Today I sat in a physical therapy room at a nursing home and watched as an elderly member of one of my congregations went through the tedious task of learning to walk again after suffering broken hip in a nasty fall a few months ago.
I cheered her on, right along side the physical therapy team. When she expressed concern about not being able to complete a task as well as she thought she should, I joined her therapists in reminding her how far she has come.
I felt my heart swell as I looked at the beautiful smile on her face and the way she joked with the staff. In the first weeks after her fall, she had been weighted down with a severe depression, convinced she would never walk again and would simply waste away and die.
It had broken my heart back then to hear a woman who usually so cheerful speak with so much hopelessness. In the time since then I’ve watched her make tremendous progress, watched her moods go up and down until they spent more time up then down, and listened to her increasing determination to get back to her church.
Her last exercise of the day was to climb a small set of steps, turn around, and walk back down them. She was expected to do this twice.
I watched as she struggled to do something I do everyday without thinking. Three steps. That’s all it was. And it was clear it took all her energy to accomplish the feat.
But she did it. One step at a time. First her strong leg, then her weak. Strong leg. Then, weak leg. Strong leg. Weak leg. She stood at the top, and carefully, holding onto the railing with both hands, took tiny steps to turn herself around.
After getting her bearings, she tackled the trip back down. First her weak leg, then her strong. Weak leg. Strong leg. Weak leg. Strong leg. At the bottom, she turned her self around in the same slow, shuffling way she had at the top.
Bravely, courageously, and with sheer determination written on her face, she made the trek up and back down again.
I had to leave after that. It was her therapists idea to have her walk me out–after all she had just done in the therapy room, the walk down the hall was a cinch by comparison.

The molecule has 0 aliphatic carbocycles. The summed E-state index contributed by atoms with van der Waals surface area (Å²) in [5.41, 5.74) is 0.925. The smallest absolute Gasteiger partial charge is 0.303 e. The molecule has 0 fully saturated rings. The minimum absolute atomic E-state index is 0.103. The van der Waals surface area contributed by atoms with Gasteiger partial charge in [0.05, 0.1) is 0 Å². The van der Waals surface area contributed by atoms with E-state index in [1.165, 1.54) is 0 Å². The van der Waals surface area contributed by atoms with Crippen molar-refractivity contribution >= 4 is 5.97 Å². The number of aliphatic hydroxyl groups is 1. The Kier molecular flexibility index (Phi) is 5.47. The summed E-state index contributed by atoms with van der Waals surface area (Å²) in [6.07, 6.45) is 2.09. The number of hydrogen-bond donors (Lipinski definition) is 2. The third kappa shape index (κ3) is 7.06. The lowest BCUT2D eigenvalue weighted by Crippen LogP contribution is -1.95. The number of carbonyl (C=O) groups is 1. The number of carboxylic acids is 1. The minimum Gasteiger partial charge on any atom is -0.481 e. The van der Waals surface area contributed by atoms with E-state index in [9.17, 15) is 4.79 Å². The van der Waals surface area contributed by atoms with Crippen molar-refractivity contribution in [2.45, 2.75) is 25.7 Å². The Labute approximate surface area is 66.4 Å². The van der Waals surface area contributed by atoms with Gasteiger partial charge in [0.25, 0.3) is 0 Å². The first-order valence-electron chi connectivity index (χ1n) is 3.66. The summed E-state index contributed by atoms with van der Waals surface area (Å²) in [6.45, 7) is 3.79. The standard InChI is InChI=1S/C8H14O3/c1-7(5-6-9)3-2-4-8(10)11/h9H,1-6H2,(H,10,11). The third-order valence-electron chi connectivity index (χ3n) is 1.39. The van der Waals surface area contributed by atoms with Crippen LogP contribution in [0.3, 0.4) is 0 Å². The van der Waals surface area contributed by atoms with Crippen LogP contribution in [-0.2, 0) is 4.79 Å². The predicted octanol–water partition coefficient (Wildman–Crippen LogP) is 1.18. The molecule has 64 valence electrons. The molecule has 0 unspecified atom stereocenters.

I gave her a kiss on the cheek and a hug, much the way I used to kiss my own grandmother goodbye. When I got to my car I couldn’t help but think about all the things I take for granted.
The last time I come, this sweet, elderly woman had told me how much she had wanted to cook a meal. She had wanted to tinker around in a kitchen so badly that she couldn’t see straight. The time before that she had told me how she missed her house. And here she was, working herself to the point of exhaustion in order to accomplish a task that I do everyday without a second thought.
I thought about all the things I take for granted. My ability to walk my dog in the evenings. My ability to run upstairs when I think of something I want. My ability to bounce up from a chair without pain or effort.
It reminded me of a book a colleague had once told me about, Minding The Temple of the Soul: Balancing Body, Mind and Spirit Through Traditional Jewish Prayer, Movement, and Meditation.
Although I have yet to read the book, I was intrigued by its subject. The notion that every aspect of our body could become a chance for prayer appeals to me deeply. To turn the simple act of eating into a prayer in which every step of it engages all of our senses to connect with the Divine would certainly change the way we engage with the mundane tasks of everyday life.
As I thought about the woman I had spent the afternoon with, I resolved to cherish my body a little more than I currently do.
When I came home tonight after all my visitations, meetings, and Bible studies were completed, I didn’t waste time putting the leash on the dog and taking a stroll through town with thankfulness for my healthy body on my mind.
Thank you, God, for the gift I thank you for so seldom: For a body, intricately woven together by the power of your love and grace. Amen.